Our solution is to combine various degrees of density: Different volumes are combined within a block in order to increase permeability and ensure development not only at the edges of the space. The "permeability of the blocks" also includes the continuation and extension of the open urban spaces on the site to be developed. This serves the continuity of the open spaces through the entire city and is intended to avoid individual "open space islands".
Compaction also includes the mix of uses and so for example, we combine office, commercial and hotel uses within the same building or block.
Nanshan Science & Technology Innovation Center
A platform for the rainforest
Designing places on site
HPP has been active in the Chinese market since 2002 and has its own offices in Shanghai (opened in 2006) and Beijing (opened in 2017). The breakthrough for our commitment was the competition we won in 2006 for the Expo Village at the World Expo in Shanghai 2010.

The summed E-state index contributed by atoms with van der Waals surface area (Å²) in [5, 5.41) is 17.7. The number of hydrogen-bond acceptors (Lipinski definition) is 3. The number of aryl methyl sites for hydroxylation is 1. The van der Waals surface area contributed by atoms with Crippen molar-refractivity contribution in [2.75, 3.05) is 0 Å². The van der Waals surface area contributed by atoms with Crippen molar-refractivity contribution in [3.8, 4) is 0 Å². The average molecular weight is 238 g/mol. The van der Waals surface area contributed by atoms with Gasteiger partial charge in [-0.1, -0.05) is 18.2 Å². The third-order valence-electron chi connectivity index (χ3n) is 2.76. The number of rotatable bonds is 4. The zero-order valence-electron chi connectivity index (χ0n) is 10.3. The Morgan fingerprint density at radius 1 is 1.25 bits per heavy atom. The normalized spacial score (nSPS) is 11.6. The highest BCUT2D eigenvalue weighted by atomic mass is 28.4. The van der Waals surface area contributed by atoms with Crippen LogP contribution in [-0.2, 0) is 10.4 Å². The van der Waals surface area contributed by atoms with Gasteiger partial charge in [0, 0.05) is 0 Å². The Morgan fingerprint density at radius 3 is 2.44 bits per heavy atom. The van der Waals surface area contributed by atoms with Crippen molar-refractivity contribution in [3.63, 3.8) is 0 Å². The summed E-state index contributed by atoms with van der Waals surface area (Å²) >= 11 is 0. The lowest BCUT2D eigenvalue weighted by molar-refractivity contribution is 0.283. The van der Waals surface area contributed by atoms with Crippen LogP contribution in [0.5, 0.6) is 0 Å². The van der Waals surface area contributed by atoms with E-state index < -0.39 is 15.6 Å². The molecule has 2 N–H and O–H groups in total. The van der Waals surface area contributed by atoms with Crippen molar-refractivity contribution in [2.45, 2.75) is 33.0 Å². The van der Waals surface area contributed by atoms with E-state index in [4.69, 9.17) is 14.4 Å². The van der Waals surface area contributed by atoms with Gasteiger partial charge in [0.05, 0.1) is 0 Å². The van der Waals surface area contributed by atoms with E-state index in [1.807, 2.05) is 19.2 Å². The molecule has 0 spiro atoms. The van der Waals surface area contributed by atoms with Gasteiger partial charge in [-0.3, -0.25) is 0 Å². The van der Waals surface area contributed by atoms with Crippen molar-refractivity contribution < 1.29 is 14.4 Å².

Multifaceted project teams for multifaceted cities
With our international team and experts from all disciplines under one roof, we have a special understanding of what it means to bring diversity, density, identity and health together in a Smart City.
We believe in the integration of the various disciplines available in our company when planning urban development: architecture, town planning and landscape architecture. All these experts help us to find the smartest ecological and functional solution for every area.
Beixinjing Suzhou Greek Waterfront Innovation Park Community, Shanghai
Yangpu Shiphouse Area Urban Design, Suzhou
Suzhou Waterfront Core Area Design, Suzhou
Alibaba Hangzhou Cloud Valley Campus, Changsha
Meixihu Lake International New Town Masterplan, Changsha
Tusincere Yangze River Science & Technology Town, Shanghai
Xujiahui Sportpark, Shanghai
International Finance Center, Moskau (Arge ASTOC/HPP)
Taopu City Design, Shanghai
Nanjing Railway Station, Nanjing
Expo Village, Shanghai
Design and execution for newbuild, refurbishment, conversion and listed building projects.
Working environments and inspiring spaces that are exciting to be in and that foster identity.
Representing the interests of the client and ensuring the quality of the work produced.